Kitty Blackadder

A Scottish blog about making art, too much eyeshadow and becoming a grown up.

Monday, 2 January 2017

7 Things I've learned about my beauty shopping habits

As I started sitting down and making my 'game plan' for where I was going to source cruelty-free cosmetics, I took the opportunity to sit and really think about my shopping habits and how theyve changed over the years. Because I'm still so far from where I want to be with my consuming, I think it's easy for me to forget how far I've come. So today I wanted to share some of the things I've learned about my shopping and consuming habits when it comes to beauty products.

7 Things I've learned about my beauty shopping habits

1. I do not need "one of everything"

I think for the longest time, I saw it as my duty as a beauty product enthusiast and a small-time blogger to really try out everything that launches. Not necessarily every product that launched, but every type at least. Back in the day I leapt on the contour palette trend, I bought into the pigmented lipgloss launches and I pounced on the shelves of Baby Lips. Now that's not to say that I regret all of these purchases, *reaches into dressing gown pocket for a Baby Lips*, but just that I've realised that not every category or type of product that's out there is of interest or use to me, and that's totally okay. Strobe cream, what? Cushion foundation? No ta.
The other side to this is realising that I do not need to keep one of everything. Like lipglosses. I used to own a bunch and resolutely kept 'one of each' after a big declutter: one nude, one red, one pink etc. just in case. Just in case of what? A personality transplant?

Blush is not for me

2. Blush is not for me.

Oh, this one took a long time to sink in. Blush is just not for me. I spent literally years, and probably hundreds of pounds *whimpers* trying cream blushes, liquid blushes, powders, gels and sticks. I tried brush after brush and sponges upon sponges before finally just giving up out of exhaustion. Now, to clarify, I don't mean to imply that I don't wear blush - I do, everytime I put makeup on - what I mean is that after years of watching YouTubers proclaim their love for such and such a shade and note how different all of their 30 blushes look on their skin, I've come to realise I just don't experience this. I am so, SO fair skinned that any blush I apply needs blended out to oblivion just to be wearable and let's face it; the shade nuances are wiped out at that point. Of course you can tell the difference between a matte or a shimmery blush on my cheeks, or be able to guess if I'm wearing a purple or a coral shade but seriously, beyond that, it all looks much of a muchness.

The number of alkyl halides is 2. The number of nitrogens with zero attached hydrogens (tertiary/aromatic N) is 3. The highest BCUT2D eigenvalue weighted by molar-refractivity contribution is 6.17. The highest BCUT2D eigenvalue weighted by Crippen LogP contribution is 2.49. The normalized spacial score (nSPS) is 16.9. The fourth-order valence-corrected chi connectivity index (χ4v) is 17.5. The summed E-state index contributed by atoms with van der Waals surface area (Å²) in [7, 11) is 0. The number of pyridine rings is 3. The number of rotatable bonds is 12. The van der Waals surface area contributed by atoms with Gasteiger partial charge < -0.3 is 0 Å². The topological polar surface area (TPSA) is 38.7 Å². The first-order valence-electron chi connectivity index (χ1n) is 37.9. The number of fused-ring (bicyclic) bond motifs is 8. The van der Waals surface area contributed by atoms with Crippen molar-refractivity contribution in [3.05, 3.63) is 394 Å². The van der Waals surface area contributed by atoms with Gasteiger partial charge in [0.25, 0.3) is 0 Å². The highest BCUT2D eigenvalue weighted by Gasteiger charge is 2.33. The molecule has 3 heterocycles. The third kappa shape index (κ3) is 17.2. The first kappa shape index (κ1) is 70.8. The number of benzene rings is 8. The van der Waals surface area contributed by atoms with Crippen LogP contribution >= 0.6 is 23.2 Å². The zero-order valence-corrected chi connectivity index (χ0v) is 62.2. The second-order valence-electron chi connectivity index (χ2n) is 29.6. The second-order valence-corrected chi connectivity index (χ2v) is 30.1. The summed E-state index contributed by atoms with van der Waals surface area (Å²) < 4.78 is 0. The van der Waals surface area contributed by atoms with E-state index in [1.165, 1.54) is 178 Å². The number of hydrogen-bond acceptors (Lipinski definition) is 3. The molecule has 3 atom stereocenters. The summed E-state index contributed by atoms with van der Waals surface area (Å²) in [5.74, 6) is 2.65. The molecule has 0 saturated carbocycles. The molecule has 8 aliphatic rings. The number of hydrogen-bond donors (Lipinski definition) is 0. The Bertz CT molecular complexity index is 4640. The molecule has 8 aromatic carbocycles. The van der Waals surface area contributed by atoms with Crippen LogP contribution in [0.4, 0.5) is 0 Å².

In some ways it's almost upsetting to think of all the blushes I'll never truly get to experience that heady love for that so many others seem to feel. I still sort of feel like I'm missing out on something integral to the life of a makeup lover. I know what I need in my stash; pink matte, pink shimmer, berry matte.... and so on, and seeing as I have everything at the moment, well, let's just say I'm off the market for blush.
On the other hand, knowing that I can just tune out videos and blog posts about blush now will basically save me a fortune.

3. There will always be another "The New Thing"

So, I got caught out early last year with the launch of Too Faced's Peach what-do-you-ma-call-it palette. I was caught up at work and frankly I didn't realise it was a limited edition palette, I did know however, that I needed it. Well, I'm sure you can see where this is going; I missed the palette and I was actually quite upset. I debated ordering internationally and paying heaven knows what in customs charges, I sulked, I looked at "compensation purchases". Yes, really. And then, a month later I forgot about it because some other doodad popped up on the market. Now of course, that's not to say I wouldn't have loved the peach palette if I had bought it; I never got round to swatching it so I can't be sure now, but what I did learn from the experience is that I wanted to buy this because it was new, not because it looked like a life-changing piece of kit and that is a behaviour I've really tried to change. No matter how trendy something is, how revolutionary, how 'must-have', there will always be another "The New Thing".

If it ain't broke, don't fix it

4. If it ain't broke, don't fix it.

There are some beauty categories where I am always eager to try something new; back in the day I enjoyed having 17 options for everything, but now the number of categories I want to experiment with are dwindling, for example:
- Face primers
- Eye primers
- Blushes
- Face cleanser
- Body butters
- Bath products
- Setting sprays
- Bronzers
- Powder